It used to be relatively easy to screen out the fake Viagra ads and porn sites. But now the spammers have gotten cleverer, setting up fake Facebook accounts to comment and post links to their pay-per-click sites. They see a trending hashtag and their robots repeatedly post links to their sites that have nothing to do with the hashtag. They create clever algorithms that find blog posts and send a steady stream of fake comments to them. The people behind this deserve only coal in their stockings for the rest of their natural born days. (I actually wish them much worse but in the spirit of peace and harmony I’m keeping those thoughts to myself!)
Wish #5: Better manners
I would like Violet Crawley, the Dowager Countess of Grantham (a.k.a. Maggie Smith in "Downton Abbey") to be the arbiter of all of social media conversations for a day. She understands exactly how social dialog works. She would insist upon manners and civility, but would not object to someone occasionally speaking their mind.
Most of all she would cast her infamous withering look upon anyone who uses social media only as a broadcast tool to just shout about themselves. She would slap the wrist of the people that Tweet in capital letters endlessly about their great new offer or announcement. She would cut dead the company that is somehow hijacking my Facebook account to post ads and fool people into thinking that I am endorsing their products.
Wish #6: An end to the obsession with big numbers: less impressions, more engagement
Every day I read another story about how some company or another is changing its counting scheme or finding flaws in how they are calculating “viewable impressions.” To me this all seems like rearranging the deck chairs on the Titanic.
The media landscape is so fragmented between multiple screens, multiple channels, and multiple ways to select and view entertainment that we should all come to realize that the era of big numbers is over. There is no credibility or value in telling a client “My wonderful PR program reached 3.3 billion people last year.”
The reality is that it didn’t. And you know it. You are assigning an impression count of 850 million to each Facebook post, when you know very well that less than 10% of Facebook posts are even seen. Then you want to use a multiplier of three because that’s what you’ve always used? Come into the 21st Century, please. What you really want to do is to count actual customer engagement, not overly inflated fictitious potential eyeballs. When will people realize that 100 engaged and committed advocates for your brand are far more valuable than 3 billion people who never existed or even saw your brand in the first place?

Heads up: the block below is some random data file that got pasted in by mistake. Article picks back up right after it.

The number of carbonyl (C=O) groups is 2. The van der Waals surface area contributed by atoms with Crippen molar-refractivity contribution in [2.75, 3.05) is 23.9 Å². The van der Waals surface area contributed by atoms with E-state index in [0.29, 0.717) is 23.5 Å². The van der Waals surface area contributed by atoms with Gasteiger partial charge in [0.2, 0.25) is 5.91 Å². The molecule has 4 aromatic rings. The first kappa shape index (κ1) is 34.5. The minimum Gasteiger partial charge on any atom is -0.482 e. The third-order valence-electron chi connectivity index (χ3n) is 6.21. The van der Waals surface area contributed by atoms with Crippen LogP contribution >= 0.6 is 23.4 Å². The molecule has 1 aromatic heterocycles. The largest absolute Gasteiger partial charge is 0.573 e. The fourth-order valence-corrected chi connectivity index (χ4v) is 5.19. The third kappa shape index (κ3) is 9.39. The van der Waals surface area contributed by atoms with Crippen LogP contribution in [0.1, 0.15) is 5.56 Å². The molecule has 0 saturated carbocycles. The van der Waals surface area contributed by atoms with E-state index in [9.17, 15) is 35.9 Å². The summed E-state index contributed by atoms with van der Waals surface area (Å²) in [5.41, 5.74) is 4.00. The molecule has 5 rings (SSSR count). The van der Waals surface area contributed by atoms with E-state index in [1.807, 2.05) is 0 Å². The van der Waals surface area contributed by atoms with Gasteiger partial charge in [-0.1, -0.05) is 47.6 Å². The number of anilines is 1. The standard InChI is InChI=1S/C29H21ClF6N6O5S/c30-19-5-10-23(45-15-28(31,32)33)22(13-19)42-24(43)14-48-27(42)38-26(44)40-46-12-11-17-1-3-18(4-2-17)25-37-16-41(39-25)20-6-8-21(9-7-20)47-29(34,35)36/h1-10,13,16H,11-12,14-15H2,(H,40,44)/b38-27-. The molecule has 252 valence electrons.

Wish #7: Measurement mavens
I had dinner the other night with a wonderful young man who went to college thinking he’d be a designer. Once there he discovered how interesting industrial design could be and pursued that course of study. He then heard all the talk of big data and the importance of analysis, and he's now taking courses in IT. That’s the guy I want to hire in the future. Someone who can look at numbers, understand their validity and relevance, and then be creative enough to find insight and solutions in those numbers.
- Jim Macnamara,
- Sharon McIntosh at PepsiCo,
- My own boss Mazen Nahawi,
- Philip Sheldrake, and
- All those professors out there that are making their communications students take statistics in freshmen year.
Happy holidays, happy measuring, and here's hoping Santa brings you most of what's on your wish list.
(Thanks to The Critical Eye for the Santa letter image.)
Katie Delahaye Paine is the Chief Marketing Officer of News Group, a leader in international media monitoring and evaluation, as well as Chairman & Founder of Salience/KDPaine & Partners, the leader in integrated social and traditional communications measurement. Katie Paine is a dynamic and experienced speaker on public relations and social media measurement. Click here for the schedule of Katie’s upcoming speaking engagements. She writes KDPaine’s Measurement Blog and publishes The Measurement Standard. Katie and Beth Kanter are authors of the book “Measuring the Networked Nonprofit,” to published this year by Wiley.
The Measurement Standard is a publication of Salience/KDPaine & Partners, a company that delivers custom research to measure brand image, public relationships, and engagement. Katie Paine will be glad to talk with you about measurement for your organization.